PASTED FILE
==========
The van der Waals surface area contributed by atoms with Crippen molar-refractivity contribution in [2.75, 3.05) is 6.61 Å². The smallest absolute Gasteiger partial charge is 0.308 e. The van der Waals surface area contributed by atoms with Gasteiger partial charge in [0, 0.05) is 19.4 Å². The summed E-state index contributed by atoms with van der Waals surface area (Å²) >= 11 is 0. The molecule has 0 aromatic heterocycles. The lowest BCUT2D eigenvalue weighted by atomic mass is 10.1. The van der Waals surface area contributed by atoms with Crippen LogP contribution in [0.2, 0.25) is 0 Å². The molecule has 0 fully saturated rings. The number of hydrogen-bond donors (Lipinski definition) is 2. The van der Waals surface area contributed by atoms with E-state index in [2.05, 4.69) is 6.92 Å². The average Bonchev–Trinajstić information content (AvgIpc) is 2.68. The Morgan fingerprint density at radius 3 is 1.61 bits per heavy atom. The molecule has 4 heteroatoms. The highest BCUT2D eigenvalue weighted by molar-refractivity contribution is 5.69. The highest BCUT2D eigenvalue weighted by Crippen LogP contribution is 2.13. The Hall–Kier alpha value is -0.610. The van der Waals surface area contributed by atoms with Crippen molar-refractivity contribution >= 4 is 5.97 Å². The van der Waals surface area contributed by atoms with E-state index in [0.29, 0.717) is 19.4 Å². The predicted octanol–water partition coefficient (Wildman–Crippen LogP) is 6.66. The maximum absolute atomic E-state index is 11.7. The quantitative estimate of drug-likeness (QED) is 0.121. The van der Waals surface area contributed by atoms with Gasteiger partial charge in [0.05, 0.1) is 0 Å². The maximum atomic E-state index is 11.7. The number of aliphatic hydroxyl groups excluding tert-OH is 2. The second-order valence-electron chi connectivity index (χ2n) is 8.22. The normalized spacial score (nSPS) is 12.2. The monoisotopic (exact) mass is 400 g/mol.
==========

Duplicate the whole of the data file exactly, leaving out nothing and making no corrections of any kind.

The van der Waals surface area contributed by atoms with Crippen molar-refractivity contribution in [2.75, 3.05) is 6.61 Å². The smallest absolute Gasteiger partial charge is 0.308 e. The van der Waals surface area contributed by atoms with Gasteiger partial charge in [0, 0.05) is 19.4 Å². The summed E-state index contributed by atoms with van der Waals surface area (Å²) >= 11 is 0. The molecule has 0 aromatic heterocycles. The lowest BCUT2D eigenvalue weighted by atomic mass is 10.1. The van der Waals surface area contributed by atoms with Crippen LogP contribution in [0.2, 0.25) is 0 Å². The molecule has 0 fully saturated rings. The number of hydrogen-bond donors (Lipinski definition) is 2. The van der Waals surface area contributed by atoms with E-state index in [2.05, 4.69) is 6.92 Å². The average Bonchev–Trinajstić information content (AvgIpc) is 2.68. The Morgan fingerprint density at radius 3 is 1.61 bits per heavy atom. The molecule has 4 heteroatoms. The highest BCUT2D eigenvalue weighted by molar-refractivity contribution is 5.69. The highest BCUT2D eigenvalue weighted by Crippen LogP contribution is 2.13. The Hall–Kier alpha value is -0.610. The van der Waals surface area contributed by atoms with Crippen molar-refractivity contribution >= 4 is 5.97 Å². The van der Waals surface area contributed by atoms with E-state index in [0.29, 0.717) is 19.4 Å². The predicted octanol–water partition coefficient (Wildman–Crippen LogP) is 6.66. The maximum absolute atomic E-state index is 11.7. The quantitative estimate of drug-likeness (QED) is 0.121. The van der Waals surface area contributed by atoms with Gasteiger partial charge in [0.05, 0.1) is 0 Å². The maximum atomic E-state index is 11.7. The number of aliphatic hydroxyl groups excluding tert-OH is 2. The second-order valence-electron chi connectivity index (χ2n) is 8.22. The normalized spacial score (nSPS) is 12.2. The monoisotopic (exact) mass is 400 g/mol.